Schweinshaxe, in German cuisine, is a roasted ham hock (or “pork knuckle”).The ham hock is the end of the pig’s leg, just above the ankle and below the meaty ham portion. It is especially popular in Bavaria. Schweinshaxe is one of the formerly typical peasant foods, in which recipes were composed which made inexpensive cuts of meat delicious (see, for beef, the popular Sauerbraten). Such inexpensive cuts usually require long periods of preparation. The meat is usually marinated for days, in the case of big cuts up to a week. The Schweinshaxe is then roasted at low temperatures, typically—depending on size—for two to three hours.
Mixed Sausage Platter of Nürnberger Sausages, Grilled Cheese Krainer Sausages, Vienna Sausages and Grilled Pork Sausage with Sauerkraut and Mashed Potatoes – Bratwurst and Rostbratwurst is a sausage made from finely minced pork and beef and usually grilled and served with sweet German mustard and a piece of bread or hard roll. It can be sliced and made into Currywurst by slathering it in a catchup-curry sauce.
Nürnberger Rostbratwurst – smaller (pinkie-finger-sized) bratwurst sausages, flavored with marjoram and a source of great national (for the state of Franconia) pride.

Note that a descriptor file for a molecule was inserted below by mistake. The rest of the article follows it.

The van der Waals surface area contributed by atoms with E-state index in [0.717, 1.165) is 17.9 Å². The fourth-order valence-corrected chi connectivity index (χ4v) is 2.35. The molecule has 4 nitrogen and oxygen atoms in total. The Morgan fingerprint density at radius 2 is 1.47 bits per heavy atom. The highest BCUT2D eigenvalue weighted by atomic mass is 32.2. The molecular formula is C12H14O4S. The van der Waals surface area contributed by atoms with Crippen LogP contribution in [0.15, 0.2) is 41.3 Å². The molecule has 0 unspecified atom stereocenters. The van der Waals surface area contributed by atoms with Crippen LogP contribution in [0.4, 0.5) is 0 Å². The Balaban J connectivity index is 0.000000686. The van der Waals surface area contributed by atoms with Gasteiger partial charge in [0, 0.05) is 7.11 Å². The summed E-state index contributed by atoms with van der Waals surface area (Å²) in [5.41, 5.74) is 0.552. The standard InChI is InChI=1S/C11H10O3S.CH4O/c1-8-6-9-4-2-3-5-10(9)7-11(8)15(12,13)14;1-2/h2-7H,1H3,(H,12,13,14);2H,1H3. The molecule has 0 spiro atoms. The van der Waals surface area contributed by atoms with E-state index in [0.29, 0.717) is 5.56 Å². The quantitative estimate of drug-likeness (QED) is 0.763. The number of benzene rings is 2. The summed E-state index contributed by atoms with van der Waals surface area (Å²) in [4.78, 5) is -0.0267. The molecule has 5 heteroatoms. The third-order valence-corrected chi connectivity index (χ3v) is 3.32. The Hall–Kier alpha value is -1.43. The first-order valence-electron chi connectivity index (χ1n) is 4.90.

A Vienna sausage is a thin parboiled sausage traditionally made of pork and beef in a casing of sheep’s intestine, then given a low temperature smoking. The word Wiener means Viennese in German. In Austria the term “Wiener” is uncommon for this food item, which instead is usually called Frankfurter Würstl.
Bavarian Brezel – Pretzel is a type of baked bread product made from dough most commonly shaped into a twisted knot. Pretzels originated in Europe, possibly among monks in the Early Middle Ages. The traditional pretzel shape is a distinctive nonsymmetrical form, with the ends of a long strip of dough intertwined and then twisted back into itself in a certain way (a pretzel loop). In the 2010s, pretzels come in a range of different shapes. Salt is the most common seasoning for pretzels, complementing the washing soda or lye treatment that gives pretzels their traditional skin and flavor through the Maillard reaction; other seasonings include various cheeses, sugars, chocolate, glazes, seeds, or nuts. There are several varieties of pretzels, including soft pretzels, which must be eaten shortly after preparation, and hard-baked pretzels, which have a long shelf life